The Flying Carpet Illusion that I own today was a gift from him for picking him up from jail after a DUI arrest.
He permanently lost his driver’s license after a couple more DUIs. He was forced to use the bus system. He married his biker chick girlfriend when she told him that she was pregnant. Her ex-husband came by and beat the tar out of him when he found out that his ex-wife was expecting. She divorced JD shortly after the baby was born. He emotionally went downhill and died of acute alcohol poisoning at far too young an age… One day, a short time later, I pulled up into my driveway at my house in Audubon Park and found pieces of old illusions were littering my carport. I knew whose they were but I had no idea how they got there.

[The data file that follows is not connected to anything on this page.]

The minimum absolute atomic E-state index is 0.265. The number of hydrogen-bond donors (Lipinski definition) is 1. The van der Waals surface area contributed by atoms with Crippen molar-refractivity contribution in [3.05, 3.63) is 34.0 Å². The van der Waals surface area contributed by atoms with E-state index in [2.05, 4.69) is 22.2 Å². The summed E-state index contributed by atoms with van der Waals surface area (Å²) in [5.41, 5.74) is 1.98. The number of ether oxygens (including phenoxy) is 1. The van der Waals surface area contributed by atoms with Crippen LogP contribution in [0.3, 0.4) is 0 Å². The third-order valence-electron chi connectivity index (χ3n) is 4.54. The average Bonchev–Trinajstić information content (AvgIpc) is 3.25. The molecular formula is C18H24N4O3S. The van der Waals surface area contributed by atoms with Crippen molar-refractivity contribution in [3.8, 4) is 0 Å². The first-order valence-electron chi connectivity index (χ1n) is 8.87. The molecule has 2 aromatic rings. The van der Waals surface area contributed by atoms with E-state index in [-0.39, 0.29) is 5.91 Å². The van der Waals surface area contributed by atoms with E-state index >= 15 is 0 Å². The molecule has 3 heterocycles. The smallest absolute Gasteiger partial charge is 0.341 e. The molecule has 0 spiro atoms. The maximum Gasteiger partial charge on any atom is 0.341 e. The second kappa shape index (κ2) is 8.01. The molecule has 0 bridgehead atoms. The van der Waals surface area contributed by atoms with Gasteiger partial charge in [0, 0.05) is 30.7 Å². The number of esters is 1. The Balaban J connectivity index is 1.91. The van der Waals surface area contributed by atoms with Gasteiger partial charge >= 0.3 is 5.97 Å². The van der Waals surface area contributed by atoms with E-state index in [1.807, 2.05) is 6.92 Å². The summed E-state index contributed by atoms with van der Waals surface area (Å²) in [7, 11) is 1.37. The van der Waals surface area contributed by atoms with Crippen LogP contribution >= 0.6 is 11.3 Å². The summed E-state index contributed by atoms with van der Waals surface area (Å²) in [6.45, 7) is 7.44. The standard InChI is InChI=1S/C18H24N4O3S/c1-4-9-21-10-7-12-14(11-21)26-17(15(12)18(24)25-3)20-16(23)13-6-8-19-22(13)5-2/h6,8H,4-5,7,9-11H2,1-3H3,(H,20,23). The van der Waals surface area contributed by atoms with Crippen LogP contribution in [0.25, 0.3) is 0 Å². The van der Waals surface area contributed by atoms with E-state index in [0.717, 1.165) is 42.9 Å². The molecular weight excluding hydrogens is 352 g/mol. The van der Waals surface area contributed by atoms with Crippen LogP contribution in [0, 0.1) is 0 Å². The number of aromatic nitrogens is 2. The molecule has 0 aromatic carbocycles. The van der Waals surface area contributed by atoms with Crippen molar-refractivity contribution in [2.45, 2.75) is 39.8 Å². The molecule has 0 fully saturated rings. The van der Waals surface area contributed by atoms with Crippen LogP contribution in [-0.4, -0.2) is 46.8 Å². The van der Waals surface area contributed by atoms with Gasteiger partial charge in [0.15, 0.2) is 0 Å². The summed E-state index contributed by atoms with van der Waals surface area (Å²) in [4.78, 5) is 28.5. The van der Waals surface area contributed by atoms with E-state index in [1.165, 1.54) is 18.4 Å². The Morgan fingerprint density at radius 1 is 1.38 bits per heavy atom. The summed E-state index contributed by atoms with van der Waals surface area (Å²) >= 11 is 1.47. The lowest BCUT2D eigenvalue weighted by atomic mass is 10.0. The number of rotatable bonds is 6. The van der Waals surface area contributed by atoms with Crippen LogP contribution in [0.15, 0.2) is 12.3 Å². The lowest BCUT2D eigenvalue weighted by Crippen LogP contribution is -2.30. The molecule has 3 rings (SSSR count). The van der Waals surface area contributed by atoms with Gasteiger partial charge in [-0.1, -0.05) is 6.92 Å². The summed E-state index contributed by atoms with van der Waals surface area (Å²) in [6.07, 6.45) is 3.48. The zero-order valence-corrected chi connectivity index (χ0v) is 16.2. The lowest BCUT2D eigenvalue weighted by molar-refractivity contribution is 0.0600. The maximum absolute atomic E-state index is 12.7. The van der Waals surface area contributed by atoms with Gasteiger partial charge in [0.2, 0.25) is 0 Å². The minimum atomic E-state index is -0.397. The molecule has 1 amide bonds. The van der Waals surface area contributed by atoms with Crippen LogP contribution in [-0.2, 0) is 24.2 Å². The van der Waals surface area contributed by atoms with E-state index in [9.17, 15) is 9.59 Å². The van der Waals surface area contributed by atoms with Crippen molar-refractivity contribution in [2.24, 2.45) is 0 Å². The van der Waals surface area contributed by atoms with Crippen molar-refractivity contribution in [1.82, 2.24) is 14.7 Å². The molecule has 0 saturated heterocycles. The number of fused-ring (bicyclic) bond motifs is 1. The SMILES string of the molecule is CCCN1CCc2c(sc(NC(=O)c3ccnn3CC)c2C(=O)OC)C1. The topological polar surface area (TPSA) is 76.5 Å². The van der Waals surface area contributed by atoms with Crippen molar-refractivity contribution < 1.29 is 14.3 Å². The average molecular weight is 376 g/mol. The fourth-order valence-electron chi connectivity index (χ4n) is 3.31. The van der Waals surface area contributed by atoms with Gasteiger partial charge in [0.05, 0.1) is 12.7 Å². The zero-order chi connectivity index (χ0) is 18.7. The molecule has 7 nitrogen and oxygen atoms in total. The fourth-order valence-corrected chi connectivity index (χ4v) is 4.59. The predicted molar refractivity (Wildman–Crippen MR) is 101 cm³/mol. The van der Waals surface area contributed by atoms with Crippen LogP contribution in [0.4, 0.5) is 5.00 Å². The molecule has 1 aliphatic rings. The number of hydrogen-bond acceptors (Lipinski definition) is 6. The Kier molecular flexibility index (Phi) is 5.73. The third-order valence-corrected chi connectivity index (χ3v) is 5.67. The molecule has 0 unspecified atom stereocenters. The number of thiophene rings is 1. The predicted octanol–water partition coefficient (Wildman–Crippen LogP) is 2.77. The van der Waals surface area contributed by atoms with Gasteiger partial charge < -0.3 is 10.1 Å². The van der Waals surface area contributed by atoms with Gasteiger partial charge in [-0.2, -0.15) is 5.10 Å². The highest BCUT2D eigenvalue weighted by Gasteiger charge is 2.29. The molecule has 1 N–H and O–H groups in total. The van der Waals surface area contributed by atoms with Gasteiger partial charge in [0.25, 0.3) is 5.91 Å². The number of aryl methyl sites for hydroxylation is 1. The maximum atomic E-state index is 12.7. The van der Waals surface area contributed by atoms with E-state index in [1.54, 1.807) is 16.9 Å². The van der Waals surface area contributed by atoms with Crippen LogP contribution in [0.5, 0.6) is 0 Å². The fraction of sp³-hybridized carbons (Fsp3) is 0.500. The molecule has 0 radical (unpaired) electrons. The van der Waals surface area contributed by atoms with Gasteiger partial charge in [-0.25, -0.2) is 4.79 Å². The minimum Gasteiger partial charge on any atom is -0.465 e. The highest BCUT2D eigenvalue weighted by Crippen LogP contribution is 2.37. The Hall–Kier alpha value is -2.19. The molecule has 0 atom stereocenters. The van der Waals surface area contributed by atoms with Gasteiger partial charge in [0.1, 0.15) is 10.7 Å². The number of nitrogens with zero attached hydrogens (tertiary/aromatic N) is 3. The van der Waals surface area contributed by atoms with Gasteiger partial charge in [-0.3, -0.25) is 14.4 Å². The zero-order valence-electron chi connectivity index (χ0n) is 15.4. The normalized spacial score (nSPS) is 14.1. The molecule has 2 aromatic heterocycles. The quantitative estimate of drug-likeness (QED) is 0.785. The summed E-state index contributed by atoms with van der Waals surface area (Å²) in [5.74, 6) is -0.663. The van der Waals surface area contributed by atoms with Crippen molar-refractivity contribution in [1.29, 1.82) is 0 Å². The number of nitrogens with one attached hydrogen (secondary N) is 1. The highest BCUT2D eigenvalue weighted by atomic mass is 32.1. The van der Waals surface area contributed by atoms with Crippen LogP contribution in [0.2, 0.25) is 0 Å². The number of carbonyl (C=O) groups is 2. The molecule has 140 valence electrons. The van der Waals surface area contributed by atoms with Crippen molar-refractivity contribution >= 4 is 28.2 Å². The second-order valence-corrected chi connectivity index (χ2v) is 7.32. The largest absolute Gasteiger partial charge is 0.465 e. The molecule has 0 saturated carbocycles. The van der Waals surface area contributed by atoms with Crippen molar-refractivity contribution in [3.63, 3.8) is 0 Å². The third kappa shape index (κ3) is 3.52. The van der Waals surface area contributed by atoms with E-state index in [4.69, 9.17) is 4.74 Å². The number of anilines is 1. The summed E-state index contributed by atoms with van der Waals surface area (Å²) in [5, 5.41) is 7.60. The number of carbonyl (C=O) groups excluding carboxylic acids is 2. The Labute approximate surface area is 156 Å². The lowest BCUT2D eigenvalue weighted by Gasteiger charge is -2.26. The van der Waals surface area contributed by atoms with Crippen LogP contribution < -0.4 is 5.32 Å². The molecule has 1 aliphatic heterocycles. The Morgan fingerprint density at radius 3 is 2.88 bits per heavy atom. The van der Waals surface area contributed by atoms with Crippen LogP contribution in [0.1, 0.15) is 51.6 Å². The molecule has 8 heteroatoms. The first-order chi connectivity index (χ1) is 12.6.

His widow had gone back to her ex-husband and they both wanted to get rid of all the memories of JD so for some reason they did not just trash his props but loaded them in the back of his mud truck and dumped them in my carport! Maybe it was her final statement to me; maybe it was a gesture of thanks to Cindy and me for helping them, or maybe she just wanted Cindy’s attention. She did call up Cindy a short time later to explain that her baby was not JD’s but her ex-husband’s. She provided explicit details as why that was the fact. She told Cindy that she wanted to set the record straight with the only friends that JD had that were left on earth. I walked into the kitchen just as that phone call was ending. Cindy turned, clutched me and buried her face in my chest and sobbed like a baby.